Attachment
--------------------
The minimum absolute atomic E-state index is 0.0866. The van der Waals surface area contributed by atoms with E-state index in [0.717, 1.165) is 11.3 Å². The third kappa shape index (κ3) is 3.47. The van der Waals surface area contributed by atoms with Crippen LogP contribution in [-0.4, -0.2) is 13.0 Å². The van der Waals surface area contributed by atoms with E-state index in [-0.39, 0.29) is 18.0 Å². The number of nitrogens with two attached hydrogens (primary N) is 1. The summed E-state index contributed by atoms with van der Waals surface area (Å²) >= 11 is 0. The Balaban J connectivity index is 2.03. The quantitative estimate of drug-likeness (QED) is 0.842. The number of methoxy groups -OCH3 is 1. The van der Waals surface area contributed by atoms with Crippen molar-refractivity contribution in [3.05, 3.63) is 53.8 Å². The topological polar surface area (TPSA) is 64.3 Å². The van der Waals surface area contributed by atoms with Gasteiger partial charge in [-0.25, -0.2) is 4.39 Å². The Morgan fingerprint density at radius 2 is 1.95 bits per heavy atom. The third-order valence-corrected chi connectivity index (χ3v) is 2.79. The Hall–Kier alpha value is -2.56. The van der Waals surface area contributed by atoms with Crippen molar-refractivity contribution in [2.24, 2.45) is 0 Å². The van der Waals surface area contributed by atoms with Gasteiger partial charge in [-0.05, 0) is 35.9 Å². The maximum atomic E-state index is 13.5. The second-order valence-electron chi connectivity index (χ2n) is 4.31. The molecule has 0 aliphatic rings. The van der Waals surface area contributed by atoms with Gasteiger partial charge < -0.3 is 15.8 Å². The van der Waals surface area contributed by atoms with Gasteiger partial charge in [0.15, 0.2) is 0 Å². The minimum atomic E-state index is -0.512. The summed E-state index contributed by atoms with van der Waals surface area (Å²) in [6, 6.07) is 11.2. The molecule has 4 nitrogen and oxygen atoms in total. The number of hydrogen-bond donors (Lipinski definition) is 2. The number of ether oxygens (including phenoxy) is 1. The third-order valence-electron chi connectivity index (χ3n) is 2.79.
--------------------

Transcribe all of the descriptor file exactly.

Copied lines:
The minimum absolute atomic E-state index is 0.0866. The van der Waals surface area contributed by atoms with E-state index in [0.717, 1.165) is 11.3 Å². The third kappa shape index (κ3) is 3.47. The van der Waals surface area contributed by atoms with Crippen LogP contribution in [-0.4, -0.2) is 13.0 Å². The van der Waals surface area contributed by atoms with E-state index in [-0.39, 0.29) is 18.0 Å². The number of nitrogens with two attached hydrogens (primary N) is 1. The summed E-state index contributed by atoms with van der Waals surface area (Å²) >= 11 is 0. The Balaban J connectivity index is 2.03. The quantitative estimate of drug-likeness (QED) is 0.842. The number of methoxy groups -OCH3 is 1. The van der Waals surface area contributed by atoms with Crippen molar-refractivity contribution in [3.05, 3.63) is 53.8 Å². The topological polar surface area (TPSA) is 64.3 Å². The van der Waals surface area contributed by atoms with Gasteiger partial charge in [-0.25, -0.2) is 4.39 Å². The Morgan fingerprint density at radius 2 is 1.95 bits per heavy atom. The third-order valence-corrected chi connectivity index (χ3v) is 2.79. The Hall–Kier alpha value is -2.56. The van der Waals surface area contributed by atoms with Crippen molar-refractivity contribution in [2.24, 2.45) is 0 Å². The van der Waals surface area contributed by atoms with Gasteiger partial charge in [-0.05, 0) is 35.9 Å². The maximum atomic E-state index is 13.5. The second-order valence-electron chi connectivity index (χ2n) is 4.31. The molecule has 0 aliphatic rings. The van der Waals surface area contributed by atoms with Gasteiger partial charge < -0.3 is 15.8 Å². The van der Waals surface area contributed by atoms with Gasteiger partial charge in [0.15, 0.2) is 0 Å². The minimum atomic E-state index is -0.512. The summed E-state index contributed by atoms with van der Waals surface area (Å²) in [6, 6.07) is 11.2. The molecule has 4 nitrogen and oxygen atoms in total. The number of hydrogen-bond donors (Lipinski definition) is 2. The number of ether oxygens (including phenoxy) is 1. The third-order valence-electron chi connectivity index (χ3n) is 2.79.